Pirola et al described that miR-122 levels are 7.2 times higher in patients with NASH compared to healthy subjects and 3.1 times higher compared to patients with simple steatosis, proposing it as an extrahepatic NASH marker [31]. However, there is contrary data to those described by Pirola, which report a negative correlation between hepatic and serum miR-122 levels. In NASH, miR-122 expression decreases ten times compared to the levels of patients with simple steatosis [71,38]. In fact, in animal models, miR-122 serum levels correlate positively with NAFLD severity, even in the absence of ALT elevation. Indeed, liver-specific miR-122 knockout mice rapidly develop NASH, due to increased lipogenesis, alterations in lipid secretion, interleukin 6 (IL-6), tumor necrosis alpha factor (TNF-α) and chemokine (C-C motif) ligand 2 (CCL2) elevation, but also macrophage recruitment. On the other hand, miR-122 reduction induces fibrogenic pathways expression by promoting the hypoxia-inducible factor 1-α (HIF1α) and mitogen-activated kinase 1 (MAPK1), which can also induce the development of hepatocellular carcinoma [72]. As well, mice with suppressed miR-122 also showed lower levels of serum triglycerides and cholesterol; however, increased circulating levels of miR-122 have also been detected in patients with diseases such as viral hepatitis B and C (HBV, HCV), as well as alcohol and drug-induced liver disease [73–75].

Another important point is that miR-33a is strongly expressed in activated star cells, and their concentrations correlate with TGF-β-induced expression of type I collagen, suggesting its participation in the development of fibrosis [42,76]. Indeed, miR-34a also has pleiotropic functions in the proliferation regulation, differentiation, and programmed cell death; it is one of the most augmented during hepatic fibrogenesis in both animal and human models [77,78].

The miR-21 can modulate fibrogenesis favoring the activation of Akt [47]. However, miR-21 has been proposed to play a role in steatosis progression to hepatocarcinoma by inhibiting the transcription factor HMG-Box 1 (HBP1) [79]. As well, miR-192 is expressed in inactive stellar cells, which favors inhibition, activation, proliferation, and migration; however, it plays an important role in fibrosis development induced by transforming growth factor beta-1 (TGFβ1), as in the SMAD signaling activation [80]. Like miR-122, the serum concentration of miR-192 is elevated, while in liver tissue, it is negatively regulated in patients with NASH compared to patients with simple steatosis; therefore, it could be proposed as a strong prognosis biomarker [80,34].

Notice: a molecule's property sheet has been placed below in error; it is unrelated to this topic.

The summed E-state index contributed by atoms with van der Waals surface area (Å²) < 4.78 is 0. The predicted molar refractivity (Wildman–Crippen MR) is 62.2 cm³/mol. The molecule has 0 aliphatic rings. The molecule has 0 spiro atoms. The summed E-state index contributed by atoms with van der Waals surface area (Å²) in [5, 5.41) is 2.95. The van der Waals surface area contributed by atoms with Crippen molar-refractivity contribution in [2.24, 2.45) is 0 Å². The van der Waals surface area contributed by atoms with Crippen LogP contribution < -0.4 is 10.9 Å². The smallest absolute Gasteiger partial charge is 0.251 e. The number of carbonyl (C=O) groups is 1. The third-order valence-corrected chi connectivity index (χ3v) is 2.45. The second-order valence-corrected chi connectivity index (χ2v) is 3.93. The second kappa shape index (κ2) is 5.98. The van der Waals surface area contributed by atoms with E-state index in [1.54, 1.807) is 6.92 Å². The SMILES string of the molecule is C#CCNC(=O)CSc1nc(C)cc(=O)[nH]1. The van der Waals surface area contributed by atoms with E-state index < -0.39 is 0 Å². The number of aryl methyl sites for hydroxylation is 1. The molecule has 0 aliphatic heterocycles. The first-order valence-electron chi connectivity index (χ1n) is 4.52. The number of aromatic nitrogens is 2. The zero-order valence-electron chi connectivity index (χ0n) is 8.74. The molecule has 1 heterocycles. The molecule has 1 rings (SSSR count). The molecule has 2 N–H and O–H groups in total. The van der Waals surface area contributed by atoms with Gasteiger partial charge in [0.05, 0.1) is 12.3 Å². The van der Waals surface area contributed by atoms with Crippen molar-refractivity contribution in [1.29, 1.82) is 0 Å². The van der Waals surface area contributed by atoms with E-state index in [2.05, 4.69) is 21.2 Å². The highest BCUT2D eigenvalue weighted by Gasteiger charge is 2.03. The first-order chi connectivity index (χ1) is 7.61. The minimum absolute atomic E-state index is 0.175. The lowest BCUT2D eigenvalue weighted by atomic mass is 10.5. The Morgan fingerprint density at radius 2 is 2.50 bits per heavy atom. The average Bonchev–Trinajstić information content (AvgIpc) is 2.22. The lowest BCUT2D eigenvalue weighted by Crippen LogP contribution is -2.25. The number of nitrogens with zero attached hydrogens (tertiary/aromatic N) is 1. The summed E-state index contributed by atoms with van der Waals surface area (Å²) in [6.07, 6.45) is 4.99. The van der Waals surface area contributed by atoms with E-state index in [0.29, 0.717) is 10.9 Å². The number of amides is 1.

On the other hand, miR-16 is constituted by a miRNAs superfamily, which includes miR-16, miR-497, miR-195, miR-322 and miR-15, particularly the miR-15 and miR-16 members have been proposed as hepatic fibrosis and hepatocarcinogenesis regulatory molecules [81]. Higher circulating levels of miR-16 were reported in patients with NAFLD compared to healthy controls, and their levels correlated with the disease severity, supporting its use as NAFLD staging biomarkers. miR-16 deregulation can promote the stellar cells activation by regulation of the guanine nucleotide signaling that binds to subunit 12 (Gα12), a key transducer of G protein-coupled receptors [81].

Ogawa et al reported the first evidence that miR-221 and miR-222 are elevated in patients affected by NASH in a fibrosis-dependent manner; but also showed that mice with thioacetamide or a methionine-deficient diet, miR-221/222 increased levels activate stellate cells, as well as collagen type 1 alpha 1, and anti-alpha smooth muscle actin expression, inducing fibrosis compared to controls [82]. Currently, miR-221/222 are considered oncomiRs and are under study for their potential in the prediction and induction of tumorigenesis [83].


In summary, microRNAs perform critical functions during development and cellular homeostasis by modulating the expression of various genes involved in critical biological processes, such as differentiation, proliferation, and cell death. The role of miRNAs as regulatory molecules of different critical mechanisms for the development of NAFLD, such as insulin sensitization and the post-receptor alterations that this entails, as well as the regulation of the expression of crucial proteins both in the de novo synthesis as an export of intrahepatic fatty acids has been demonstrated in different experimental models that future studies should look for ways to determine the genetic signatures of the different stages of NAFLD. MicroRNA expression signatures have consistent and reproducible levels and stability in human peripheral blood that make them quantifiable, thereby making them potential biomarkers for clinical diagnosis and potential therapeutic targets.

Conflict of interest

Guillermo Nahúm López-Sánchez, Mayra Dominguez-Pérez, Norberto Carlos Chávez-Tapia, Misael Uribe and Natalia Nuño Lámbarri declare that they have no conflict of interest.


We appreciate the support of Medica Sur Clinic & Foundation.